Misguided feathered visitor from Africa

The quelea is a sparrow-sized bird, common in huge flocks in many areas of Africa.
The quelea is a sparrow-sized bird, common in huge flocks in many areas of Africa.

Leader reader Dennis Collie has sent us this photograph of a rare bird in the UK, spotted in Stonehaven during the recent windy weather.

Dennis told the Leader: “Was it coincidence that we spotted a red-billed quelea at our bird table the day after we had winds blowing in from the Sahara?

“Such a bird found in Scotland would normally have escaped from captivity, but is it possible that on this occasion it was carried all the way from Africa by the high winds?

“Spotting the bird I quickly reached for my camera, only to find the battery dead, but managed to find another poorer quality one and get a couple of shots before the quelea, fed, flew off. As can be seen from the picture, the quelea is a sparrow-sized bird, common in huge flocks in many areas of Africa.

“Our example was probably a non-breeding bird, with light underparts, striped brown upper parts, flight feathers edged in pale green, a reddish bill, orangey legs and a yellowish wash on the head and breast.

“It is thought to be the most numerous non-domesticated bird on earth, possibly totalling one-and-a-half billion individuals and frequently seen feeding in flocks of millions, earning it the name ‘Africa’s feathered locust’.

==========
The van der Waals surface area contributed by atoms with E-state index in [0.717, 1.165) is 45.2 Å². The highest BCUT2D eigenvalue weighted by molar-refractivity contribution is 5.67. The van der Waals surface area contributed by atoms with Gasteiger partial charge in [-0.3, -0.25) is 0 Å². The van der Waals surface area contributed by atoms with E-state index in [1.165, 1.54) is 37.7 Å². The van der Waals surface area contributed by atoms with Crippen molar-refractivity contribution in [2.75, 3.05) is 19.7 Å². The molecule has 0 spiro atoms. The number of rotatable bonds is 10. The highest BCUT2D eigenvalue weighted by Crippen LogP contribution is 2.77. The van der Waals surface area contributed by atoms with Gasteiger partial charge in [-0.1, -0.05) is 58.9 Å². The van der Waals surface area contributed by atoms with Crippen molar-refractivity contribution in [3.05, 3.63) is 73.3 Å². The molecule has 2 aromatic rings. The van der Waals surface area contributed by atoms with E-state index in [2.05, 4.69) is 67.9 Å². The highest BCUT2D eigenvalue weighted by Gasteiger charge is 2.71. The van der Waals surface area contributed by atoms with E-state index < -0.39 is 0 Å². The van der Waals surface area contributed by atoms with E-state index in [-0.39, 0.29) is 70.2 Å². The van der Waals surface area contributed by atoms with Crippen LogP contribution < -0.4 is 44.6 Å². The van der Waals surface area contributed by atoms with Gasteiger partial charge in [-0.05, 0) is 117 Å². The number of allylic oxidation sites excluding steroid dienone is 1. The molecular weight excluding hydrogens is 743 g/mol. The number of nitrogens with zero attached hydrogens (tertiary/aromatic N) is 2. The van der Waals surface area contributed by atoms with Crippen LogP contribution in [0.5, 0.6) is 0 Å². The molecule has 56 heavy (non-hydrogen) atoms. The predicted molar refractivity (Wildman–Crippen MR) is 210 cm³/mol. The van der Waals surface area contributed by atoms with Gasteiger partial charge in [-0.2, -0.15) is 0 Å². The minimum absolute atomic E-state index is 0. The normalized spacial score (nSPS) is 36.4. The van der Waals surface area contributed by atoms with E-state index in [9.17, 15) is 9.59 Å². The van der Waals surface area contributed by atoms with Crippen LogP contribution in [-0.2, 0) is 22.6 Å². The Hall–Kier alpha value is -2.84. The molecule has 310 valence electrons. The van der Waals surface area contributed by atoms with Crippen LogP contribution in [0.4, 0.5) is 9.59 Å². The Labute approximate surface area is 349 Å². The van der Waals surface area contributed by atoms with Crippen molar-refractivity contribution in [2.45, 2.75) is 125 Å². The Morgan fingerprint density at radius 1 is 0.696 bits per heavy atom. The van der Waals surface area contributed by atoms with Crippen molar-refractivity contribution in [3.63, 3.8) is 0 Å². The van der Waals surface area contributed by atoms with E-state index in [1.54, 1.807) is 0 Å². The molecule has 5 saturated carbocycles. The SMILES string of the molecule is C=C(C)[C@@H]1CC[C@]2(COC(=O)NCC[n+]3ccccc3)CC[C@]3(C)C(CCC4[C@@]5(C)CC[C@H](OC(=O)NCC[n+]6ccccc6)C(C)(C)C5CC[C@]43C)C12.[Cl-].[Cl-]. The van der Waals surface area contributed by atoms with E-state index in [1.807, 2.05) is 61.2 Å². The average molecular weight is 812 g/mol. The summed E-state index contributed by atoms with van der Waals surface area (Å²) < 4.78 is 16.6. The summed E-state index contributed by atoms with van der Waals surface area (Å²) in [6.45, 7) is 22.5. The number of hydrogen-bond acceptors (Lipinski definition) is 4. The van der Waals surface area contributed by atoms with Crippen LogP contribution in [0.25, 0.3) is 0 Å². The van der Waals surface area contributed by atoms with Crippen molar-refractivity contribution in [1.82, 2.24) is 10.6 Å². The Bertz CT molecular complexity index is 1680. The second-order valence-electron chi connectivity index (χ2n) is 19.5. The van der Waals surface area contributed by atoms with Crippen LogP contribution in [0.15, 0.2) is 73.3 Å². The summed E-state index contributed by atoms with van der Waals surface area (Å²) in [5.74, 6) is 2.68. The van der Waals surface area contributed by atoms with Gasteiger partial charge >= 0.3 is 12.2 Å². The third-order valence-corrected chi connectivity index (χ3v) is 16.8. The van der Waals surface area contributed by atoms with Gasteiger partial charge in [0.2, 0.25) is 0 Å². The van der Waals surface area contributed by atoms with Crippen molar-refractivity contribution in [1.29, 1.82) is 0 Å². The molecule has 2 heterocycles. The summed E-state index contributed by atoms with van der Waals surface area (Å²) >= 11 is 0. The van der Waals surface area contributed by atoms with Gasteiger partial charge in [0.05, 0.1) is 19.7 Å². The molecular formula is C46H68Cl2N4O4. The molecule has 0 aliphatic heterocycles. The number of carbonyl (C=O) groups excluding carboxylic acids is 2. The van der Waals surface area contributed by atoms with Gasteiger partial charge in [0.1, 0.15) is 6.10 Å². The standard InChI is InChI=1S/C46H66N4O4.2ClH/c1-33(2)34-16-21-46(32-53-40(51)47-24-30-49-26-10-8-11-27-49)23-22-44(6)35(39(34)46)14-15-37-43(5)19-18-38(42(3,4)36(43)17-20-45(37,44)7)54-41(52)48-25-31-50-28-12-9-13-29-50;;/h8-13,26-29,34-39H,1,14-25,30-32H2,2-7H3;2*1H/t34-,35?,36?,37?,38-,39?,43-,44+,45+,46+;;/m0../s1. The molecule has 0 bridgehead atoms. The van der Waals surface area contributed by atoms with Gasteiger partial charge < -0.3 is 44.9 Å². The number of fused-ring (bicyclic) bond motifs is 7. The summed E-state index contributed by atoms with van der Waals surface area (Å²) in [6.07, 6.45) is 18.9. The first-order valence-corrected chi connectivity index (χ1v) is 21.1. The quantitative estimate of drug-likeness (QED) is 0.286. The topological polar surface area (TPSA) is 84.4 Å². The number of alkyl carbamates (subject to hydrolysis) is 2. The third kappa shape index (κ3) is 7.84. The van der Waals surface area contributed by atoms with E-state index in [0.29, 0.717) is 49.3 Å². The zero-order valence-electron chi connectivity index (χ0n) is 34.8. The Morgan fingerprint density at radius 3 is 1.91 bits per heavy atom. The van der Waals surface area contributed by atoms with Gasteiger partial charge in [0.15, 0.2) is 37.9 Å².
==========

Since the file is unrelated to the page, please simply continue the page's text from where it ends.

The office bird book says: “Although quelea prefer the seeds of wild grasses to those of cultivated crops, their huge numbers make them a constant threat to fields of sorghum, wheat, barley, millet and rice.

“The average quelea bird eats around 10 grams of grain per day - roughly half its body weight - so a flock of two million can devour as much as 20 tons of grain in a single day.

“With an estimated adult breeding population of at least 1.5 billion, it is reckoned the agricultural losses attributable to the quelea are in excess of US$50 million annually.

“Quelea populations are notoriously robust; millions of birds are killed every year, but reducing their numbers is somewhat problematic - they are highly mobile, have few natural predators and breed extremely fast.”